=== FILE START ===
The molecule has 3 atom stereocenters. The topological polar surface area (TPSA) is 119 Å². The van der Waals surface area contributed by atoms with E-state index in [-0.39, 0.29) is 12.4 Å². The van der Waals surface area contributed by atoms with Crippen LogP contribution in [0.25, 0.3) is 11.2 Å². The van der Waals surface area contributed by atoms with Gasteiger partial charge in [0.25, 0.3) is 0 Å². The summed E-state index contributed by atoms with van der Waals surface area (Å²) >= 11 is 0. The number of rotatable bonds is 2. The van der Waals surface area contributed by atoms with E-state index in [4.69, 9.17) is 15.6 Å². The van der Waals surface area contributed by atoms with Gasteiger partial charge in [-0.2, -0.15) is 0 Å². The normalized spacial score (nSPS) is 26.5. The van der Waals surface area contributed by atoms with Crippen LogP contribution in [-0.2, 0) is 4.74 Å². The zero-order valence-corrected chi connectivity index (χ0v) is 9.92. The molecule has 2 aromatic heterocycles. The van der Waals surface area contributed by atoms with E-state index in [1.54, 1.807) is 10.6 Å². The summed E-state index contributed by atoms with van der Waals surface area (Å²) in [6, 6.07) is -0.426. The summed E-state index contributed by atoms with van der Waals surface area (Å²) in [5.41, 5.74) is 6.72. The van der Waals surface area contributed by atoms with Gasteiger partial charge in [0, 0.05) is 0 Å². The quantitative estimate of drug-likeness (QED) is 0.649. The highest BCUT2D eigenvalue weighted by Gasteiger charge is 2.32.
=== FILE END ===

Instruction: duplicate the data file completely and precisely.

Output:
The molecule has 3 atom stereocenters. The topological polar surface area (TPSA) is 119 Å². The van der Waals surface area contributed by atoms with E-state index in [-0.39, 0.29) is 12.4 Å². The van der Waals surface area contributed by atoms with Crippen LogP contribution in [0.25, 0.3) is 11.2 Å². The van der Waals surface area contributed by atoms with Gasteiger partial charge in [0.25, 0.3) is 0 Å². The summed E-state index contributed by atoms with van der Waals surface area (Å²) >= 11 is 0. The number of rotatable bonds is 2. The van der Waals surface area contributed by atoms with E-state index in [4.69, 9.17) is 15.6 Å². The van der Waals surface area contributed by atoms with Gasteiger partial charge in [-0.2, -0.15) is 0 Å². The normalized spacial score (nSPS) is 26.5. The van der Waals surface area contributed by atoms with Crippen LogP contribution in [-0.2, 0) is 4.74 Å². The zero-order valence-corrected chi connectivity index (χ0v) is 9.92. The molecule has 2 aromatic heterocycles. The van der Waals surface area contributed by atoms with E-state index in [1.54, 1.807) is 10.6 Å². The summed E-state index contributed by atoms with van der Waals surface area (Å²) in [6, 6.07) is -0.426. The summed E-state index contributed by atoms with van der Waals surface area (Å²) in [5.41, 5.74) is 6.72. The van der Waals surface area contributed by atoms with Gasteiger partial charge in [0, 0.05) is 0 Å². The quantitative estimate of drug-likeness (QED) is 0.649. The highest BCUT2D eigenvalue weighted by Gasteiger charge is 2.32.